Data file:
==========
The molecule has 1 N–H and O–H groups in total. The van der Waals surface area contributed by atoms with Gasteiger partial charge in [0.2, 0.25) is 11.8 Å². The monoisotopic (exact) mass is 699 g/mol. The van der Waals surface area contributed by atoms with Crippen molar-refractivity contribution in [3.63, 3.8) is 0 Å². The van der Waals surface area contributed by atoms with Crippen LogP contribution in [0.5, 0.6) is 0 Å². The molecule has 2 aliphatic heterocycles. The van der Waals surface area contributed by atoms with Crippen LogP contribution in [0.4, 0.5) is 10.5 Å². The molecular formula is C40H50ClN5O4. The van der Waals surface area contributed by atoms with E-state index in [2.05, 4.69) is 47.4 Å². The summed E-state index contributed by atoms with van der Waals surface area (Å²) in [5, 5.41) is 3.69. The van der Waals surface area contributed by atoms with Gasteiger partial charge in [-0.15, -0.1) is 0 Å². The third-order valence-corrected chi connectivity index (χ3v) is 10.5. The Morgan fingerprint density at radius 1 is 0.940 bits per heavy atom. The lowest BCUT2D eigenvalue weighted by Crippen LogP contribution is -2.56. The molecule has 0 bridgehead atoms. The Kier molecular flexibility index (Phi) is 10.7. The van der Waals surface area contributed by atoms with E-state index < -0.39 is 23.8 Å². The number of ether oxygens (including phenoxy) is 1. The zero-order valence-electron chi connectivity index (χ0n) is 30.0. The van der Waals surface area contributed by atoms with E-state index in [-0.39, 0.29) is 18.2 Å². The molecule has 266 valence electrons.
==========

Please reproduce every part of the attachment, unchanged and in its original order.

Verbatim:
The molecule has 1 N–H and O–H groups in total. The van der Waals surface area contributed by atoms with Gasteiger partial charge in [0.2, 0.25) is 11.8 Å². The monoisotopic (exact) mass is 699 g/mol. The van der Waals surface area contributed by atoms with Crippen molar-refractivity contribution in [3.63, 3.8) is 0 Å². The van der Waals surface area contributed by atoms with Crippen LogP contribution in [0.5, 0.6) is 0 Å². The molecule has 2 aliphatic heterocycles. The van der Waals surface area contributed by atoms with Crippen LogP contribution in [0.4, 0.5) is 10.5 Å². The molecular formula is C40H50ClN5O4. The van der Waals surface area contributed by atoms with E-state index in [2.05, 4.69) is 47.4 Å². The summed E-state index contributed by atoms with van der Waals surface area (Å²) in [5, 5.41) is 3.69. The van der Waals surface area contributed by atoms with Gasteiger partial charge in [-0.15, -0.1) is 0 Å². The third-order valence-corrected chi connectivity index (χ3v) is 10.5. The Morgan fingerprint density at radius 1 is 0.940 bits per heavy atom. The lowest BCUT2D eigenvalue weighted by Crippen LogP contribution is -2.56. The molecule has 0 bridgehead atoms. The Kier molecular flexibility index (Phi) is 10.7. The van der Waals surface area contributed by atoms with E-state index < -0.39 is 23.8 Å². The number of ether oxygens (including phenoxy) is 1. The zero-order valence-electron chi connectivity index (χ0n) is 30.0. The van der Waals surface area contributed by atoms with E-state index in [-0.39, 0.29) is 18.2 Å². The molecule has 266 valence electrons.